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Featured Stories Archive: 2007

Inspired by Health Challenges, Doctor Works Miracles in Burkina Faso

As a child growing up in the small village of Dakore in Burkina Faso, Dr. Dieudonné Sankara saw firsthand the debilitating affects of Guinea worm disease. Learn More

Carter Center Helps Educate Liberians on Laws, Rights

Although the country's decades of violence are over, Liberia's women continue to face their own private wars: marital rape, domestic abuse, poverty. The Carter Center, at the invitation of Liberia's Ministry of Justice and in partnership with community-based organizations in the West African country, is helping close the violence gap through local education programs and governmental capacity building. Learn More

Group Brings Hope to Nigerians Disfigured by Swollen Limbs

Swathed in a loose-fitting tunic conservatively hiding his deformed right leg, 38-year-old Hamisu Isa pulls up a white plastic chair to join a group of his fellow Nigerians under two mango trees in the city of Jos. Learn More

Pakistan Crisis Q&A With Karin Ryan, Carter Center Human Rights Program Director

The Carter Center, since 2003, has warned of the dangers that autocratic leaders would take advantage of the "war on terror" to suppress legitimate political opposition and basic human rights. What General Musharraf has done is to try to wipe away the results of decades of effort by human rights and judicial leaders to restrain the powers of executive authority in Pakistan, which for half of the country's history has been in the hands of the military. An independent judicial system has been built with hard-won gains of dedicated jurists and those who have risked their lives to bring human rights into the court room. Learn More

Remembering Guyana's 1992 Elections, an excerpt from 'Beyond the White House,' by Jimmy Carter

In 2007, former U.S. President Jimmy Carter wrote "Beyond the White House," about his post-presidency work with The Carter Center. In it, he reflected on a number of election observation missions, including the Center's first to Guyana, in 1992. An excerpt from the book, published by Simon and Schuster, is reprinted here. Learn More

Election Delayed, But Long-Term Observers Continue in Nepal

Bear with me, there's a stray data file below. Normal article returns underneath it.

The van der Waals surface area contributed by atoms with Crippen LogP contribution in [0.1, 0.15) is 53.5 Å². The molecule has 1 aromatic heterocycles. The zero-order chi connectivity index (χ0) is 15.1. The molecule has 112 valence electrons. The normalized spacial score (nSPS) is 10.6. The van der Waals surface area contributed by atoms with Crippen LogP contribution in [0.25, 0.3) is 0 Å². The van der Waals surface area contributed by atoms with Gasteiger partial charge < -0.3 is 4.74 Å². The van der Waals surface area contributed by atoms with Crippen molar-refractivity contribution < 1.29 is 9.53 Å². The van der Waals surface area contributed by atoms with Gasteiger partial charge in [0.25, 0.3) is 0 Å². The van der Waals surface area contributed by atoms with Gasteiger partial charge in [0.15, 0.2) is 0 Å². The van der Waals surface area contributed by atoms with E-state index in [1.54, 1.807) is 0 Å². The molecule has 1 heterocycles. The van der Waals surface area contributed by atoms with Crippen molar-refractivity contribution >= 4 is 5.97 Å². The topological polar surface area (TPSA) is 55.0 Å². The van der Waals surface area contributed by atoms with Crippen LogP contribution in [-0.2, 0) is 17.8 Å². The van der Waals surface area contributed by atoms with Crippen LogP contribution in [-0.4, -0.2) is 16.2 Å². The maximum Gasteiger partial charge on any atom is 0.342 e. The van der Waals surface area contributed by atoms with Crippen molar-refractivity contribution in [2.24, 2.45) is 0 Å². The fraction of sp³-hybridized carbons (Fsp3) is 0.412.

Nepal has undergone tremendous changes in the past year. A 2006 peace agreement ended a decade of fighting between government forces and the Maoists, and the country's king gave up all power other than his ceremonial status. Learn More

Carter Center Slideshow: Long-Term Election Observers Go the Distance in Nepal

The Carter Center observed Nepal’s constituent assembly elections, which were delayed from the scheduled Nov. 22, 2007, date. The Center’s long-term observers (LTOs) have been deployed throughout the country since March 2007. Currently the only international observation mission in Nepal, the Center’s well–established reputation for professional and impartial observation enables it to gather a wide range of information from diverse actors. Learn More

Long-Term Election Observer Reflects on Being Part of Nepal "Roaming Team"

Jason Katz is a long-term observer (LTO) for the Carter Center's election observation mission in Nepal. Katz previously worked at the National Democratic Institute for International Affairs in Washington, D.C., and served as an election monitor during both rounds of elections in Peru in 2001. Learn More

In South Africa, a Journalist Finds Words for Unspeakable Tragedies

It was a recurring headline in South African newspapers: "Cop Murder-Suicide Claims Family." Dozens of sons, fathers, and husbands working in the South African Police Service had committed these crimes against their own families, but the stories of what motivated them were rarely told. Learn More

Mental Health Fellow Breaks Down Stereotypes